jueves, 2 de diciembre de 2010

Book Review - The Man Who Invented the Computer - John Atanasoff - By Jane Smiley - NYTimes.com

We tend to think that the computer origin was somewhat related to our capacity to buy an actual computer in a store, that is, Commodore, Attari, Wang, et al. But we are dead wrong. There was a pre history and very significant it was. In fact, it is the core story of the computer.

This is part of it.

Book Review - The Man Who Invented the Computer - John Atanasoff - By Jane Smiley - NYTimes.com

Binary Breakthrough


From “The Man Who Invented The Computer” (Iowa State University Library)



“You know the story of the invention of the computer?” one character asks another midway through Jane Smiley’s best-selling 1995 novel “Moo.”The speaker, an animal scientist, dreams of striking it rich by pioneering a new dairy-farming technology. To that end, he hopes to pry major grant money out of the agricultural industry, and he wields the history of the computer as both cautionary tale and crowbar. “The short version,” he explains, “is that the guy at Iowa State who invented the computer in the late ’30s never patented a thing. . . . And the university . . . forgot about the old machine, and threw it out.”

THE MAN WHO INVENTED THE COMPUTER

The Biography of John Atanasoff, Digital Pioneer
By Jane Smiley
Illustrated. 246 pp. Doubleday. $25.95

Now, in Smiley’s new book, “The Man Who Invented the Computer,” we have the long version. The title character — the ­real-life “guy at Iowa State” — is John Vincent Atanasoff, a physicist and mathematician who invented the computer largely out of frustration. Anyone who has studied calculus knows that solving differential equations is a tedious process: labor-­intensive, error-prone, slow. That process grows more arduous as equations grow more complex, and by the 1930s, as Smiley recounts, the difficulty of calculation was impeding scientific advancement. In response, Atanasoff designed a machine to do what his own mind could not. “I did not want to search and invent,” he confessed, “but sadly I turned in that direction.”
Atanasoff’s device became known as the Atanasoff-Berry Computer, or the ABC — except that it hardly became known at all. In the technological pantheon, Atanasoff is overshadowed by the likes of Alan Turing, who laid the intellectual groundwork for the computer and helped crack the German Enigma code during World War II. And the ABC itself is overshadowed by Eniac, an early computer conceived by the physicist John Mauchly. Mauchly was not a better scientist than Atanasoff, but he was a more ambitious entrepreneur. In his patent application for Eniac, he and his fellow designer J. Presper Eckert claimed responsibility for more than 100 innovations. As Smiley puts it, they saw themselves not as “team members,” but as “stars and owners who stood to gain fame and fortune.”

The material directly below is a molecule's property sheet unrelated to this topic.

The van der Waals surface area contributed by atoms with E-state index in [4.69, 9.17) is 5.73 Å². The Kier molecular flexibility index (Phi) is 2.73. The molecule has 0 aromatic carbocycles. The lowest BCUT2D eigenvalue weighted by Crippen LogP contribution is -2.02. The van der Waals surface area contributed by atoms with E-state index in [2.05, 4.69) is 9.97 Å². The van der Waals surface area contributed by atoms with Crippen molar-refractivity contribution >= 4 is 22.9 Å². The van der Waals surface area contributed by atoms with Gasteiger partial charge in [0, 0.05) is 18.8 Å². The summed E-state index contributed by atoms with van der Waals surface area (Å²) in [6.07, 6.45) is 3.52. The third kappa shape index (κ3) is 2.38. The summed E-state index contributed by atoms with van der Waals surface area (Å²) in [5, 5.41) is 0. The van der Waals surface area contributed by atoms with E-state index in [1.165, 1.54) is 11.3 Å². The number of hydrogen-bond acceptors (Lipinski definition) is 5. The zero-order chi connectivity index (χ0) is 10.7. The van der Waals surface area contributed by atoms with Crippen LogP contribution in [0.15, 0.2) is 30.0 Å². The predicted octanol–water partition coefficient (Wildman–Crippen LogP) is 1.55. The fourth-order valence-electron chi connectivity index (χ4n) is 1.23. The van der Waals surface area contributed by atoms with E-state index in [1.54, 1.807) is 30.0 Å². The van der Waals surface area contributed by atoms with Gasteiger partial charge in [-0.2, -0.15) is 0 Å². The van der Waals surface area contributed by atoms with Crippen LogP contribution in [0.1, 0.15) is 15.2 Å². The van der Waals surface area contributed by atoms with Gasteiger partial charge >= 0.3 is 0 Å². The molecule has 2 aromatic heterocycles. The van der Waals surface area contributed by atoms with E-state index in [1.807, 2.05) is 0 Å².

In 1973, a judge invalidated the Eniac patents, ruling that Mauchly’s invention was based on Atanasoff’s innovations. That decision represents the climax of Smiley’s book. Yet to say that Atanasoff’s story concerns a disputed patent is like saying that “Bleak House” concerns a disputed will. It’s true, but it leaves out the rivalry, the betrayal, the mysterious death, the international espionage and, to top it off, the Second World War.
This is material that seems especially suited to Smiley’s prodigious talents. In “A Thousand Acres,” she turned a property dispute into a psychological drama both nuanced and epic; the book is a masterpiece of storm’s-a-coming suspense. In “Moo,” she made sense (and light) of intellectual arcana while keeping tabs on a cast of thousands. So it is puzzling that this new book is at once so dense and so slack. Smiley tries to render Atanasoff’s tale as a fable about the American heartland: the hard work, frugality and pragmatism of middle Americans versus the cleverness and greed of the East Coast and Old World elites.
But even that story, which is hardly the whole story, doesn’t stick. The narrative shuffles painstakingly along; reading it is like watching a very old man pack for vacation. The characters feel morally and intellectually uninhabited, lighted from without rather than within. The scientific developments at the heart of modern life are never satisfactorily explained (except in the wonderfully lucid appendices). Despite its tantalizing material, “The Man Who Invented the Computer” ultimately offers both too little computer and too little man.

Kathryn Schulz is the author of “Being Wrong: Adventures in the Margin of Error.”

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